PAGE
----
This also means that the "Save" operation should not be a method called on the mutated object. It should be a method on the transaction object, or the session.

1
  • 2
    +1. If you aren't grouping data together in a way that makes save-as-you-go impractical, you probably don't need a DB. Apr 4, 2012 at 0:12
3

I'd go for explicitly calling the save() method. Otherwise you'll get redundant saves when you don't need them. What if you have some sort of "onKeyUp" event. Do you really want to save as the user is typing each character? You'd be locked into that model.

In a multi-tiered app it's good for the code to be "aware" of the tier it's on. You don't need to hide it by having a bunch of state saving magic going on behind the scenes. Why is being "aware" good? Because hiding it is obfuscating how it works, not abstracting. (my opinion).

On another topic...... instead of Node.save(); use save(Node n); Actually save could still be a method of an object, just not the Node object. Why? Saving is not something that a node does. And this functionality literally is different depending on which tier your on, suggesting it's a behavior of the tier, not the node.

For example lets say you have Node.Draw(); This method doesn't even make sense on the serverside. Instead do something like GameBoard.Draw(Node n);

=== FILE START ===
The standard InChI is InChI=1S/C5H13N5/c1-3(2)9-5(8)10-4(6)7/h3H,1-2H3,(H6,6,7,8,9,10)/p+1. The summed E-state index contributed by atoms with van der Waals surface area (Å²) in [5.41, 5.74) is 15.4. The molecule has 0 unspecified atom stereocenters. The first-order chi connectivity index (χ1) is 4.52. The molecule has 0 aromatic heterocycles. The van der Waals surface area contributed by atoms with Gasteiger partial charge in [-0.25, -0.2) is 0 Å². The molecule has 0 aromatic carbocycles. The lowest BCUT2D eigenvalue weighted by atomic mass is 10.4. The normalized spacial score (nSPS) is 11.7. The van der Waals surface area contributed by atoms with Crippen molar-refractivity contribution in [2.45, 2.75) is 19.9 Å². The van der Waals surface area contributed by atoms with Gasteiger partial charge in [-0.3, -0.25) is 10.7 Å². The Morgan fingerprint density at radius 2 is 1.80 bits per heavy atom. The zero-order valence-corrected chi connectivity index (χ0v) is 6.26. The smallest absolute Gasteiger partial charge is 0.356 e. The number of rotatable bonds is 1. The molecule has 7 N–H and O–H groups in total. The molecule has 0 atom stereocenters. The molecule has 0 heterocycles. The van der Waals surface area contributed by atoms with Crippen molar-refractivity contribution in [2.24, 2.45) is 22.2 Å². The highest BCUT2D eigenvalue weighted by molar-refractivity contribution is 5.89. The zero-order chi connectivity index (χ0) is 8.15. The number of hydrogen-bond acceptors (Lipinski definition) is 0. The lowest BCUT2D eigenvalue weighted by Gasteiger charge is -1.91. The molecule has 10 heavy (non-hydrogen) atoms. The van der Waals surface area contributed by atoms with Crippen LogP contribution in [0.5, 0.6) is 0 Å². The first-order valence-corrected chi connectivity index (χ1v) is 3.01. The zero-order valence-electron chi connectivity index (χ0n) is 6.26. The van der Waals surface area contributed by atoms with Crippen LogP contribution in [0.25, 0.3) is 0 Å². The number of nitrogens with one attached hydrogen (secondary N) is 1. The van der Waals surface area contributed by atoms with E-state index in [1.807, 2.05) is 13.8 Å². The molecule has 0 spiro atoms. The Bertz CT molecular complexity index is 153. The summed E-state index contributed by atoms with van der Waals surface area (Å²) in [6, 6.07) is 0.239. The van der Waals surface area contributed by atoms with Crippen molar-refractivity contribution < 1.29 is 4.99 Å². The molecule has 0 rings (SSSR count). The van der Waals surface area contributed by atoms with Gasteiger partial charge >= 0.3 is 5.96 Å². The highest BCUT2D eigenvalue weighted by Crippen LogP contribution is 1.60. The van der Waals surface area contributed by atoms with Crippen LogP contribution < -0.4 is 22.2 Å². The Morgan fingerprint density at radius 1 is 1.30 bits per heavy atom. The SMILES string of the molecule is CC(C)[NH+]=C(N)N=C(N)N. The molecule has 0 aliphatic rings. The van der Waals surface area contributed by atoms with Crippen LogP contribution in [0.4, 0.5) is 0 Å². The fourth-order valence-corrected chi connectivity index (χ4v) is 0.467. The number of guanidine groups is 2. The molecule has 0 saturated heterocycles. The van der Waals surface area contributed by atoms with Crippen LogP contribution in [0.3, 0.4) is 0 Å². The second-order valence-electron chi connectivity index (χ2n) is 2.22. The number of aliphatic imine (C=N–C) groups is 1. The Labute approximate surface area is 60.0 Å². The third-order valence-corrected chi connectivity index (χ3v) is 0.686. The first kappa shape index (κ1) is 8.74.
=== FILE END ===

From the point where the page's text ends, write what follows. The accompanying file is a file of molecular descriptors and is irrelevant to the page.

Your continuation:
I'm probably getting too far off topic, but that's my 2 cents.

1
  • Thanks for you answer, despite going off topic I found it informative.
    – izuriel
    Apr 4, 2012 at 2:03
0

This post is old, but I had the same issue with respect to an inventory management project my company is building. It's a web-based PHP application with a PostgreSQL backend. We opted for the Save-As-You-Go approach as opposed to a Stage-and-Commit style (I borrowed the terms from version control because it's accurate here), because we want to offer feedback to the user immediately if there's an issue saving a record update to the actual database. Waiting until the script is closing and destructors are being called to finally discover there's an issue with saving all the user's changes was an unacceptable risk (given the complexity that our transactions can have). The drawback might be increased database traffic, but the user can know rather than hope that his changes have been made correctly. Those are the pros and cons I considered when answering this question for myself. Hopefully my answer will assist somebody else too.

2
  • this post is rather hard to read (wall of text). Would you mind editing it into a better shape?
    – gnat
    Aug 30, 2016 at 19:43
  • I'm not sure I like the conclusion that you've drawn. With the transactional approach that most database ORMs feature don't save changes as they are made. They instead offer explicit save mechanics and validate at that stage -- these validations give you plenty of information necessary to provide detailed error messages. The real key difference then is not your ability to provider errors, but instead how much data gets stored. I did not want to store any invalid data, and in your case partial storage may be acceptable, but it wasn't in mine. I asked this because my team thought I was crazy.
    – izuriel
    Nov 11, 2016 at 14:39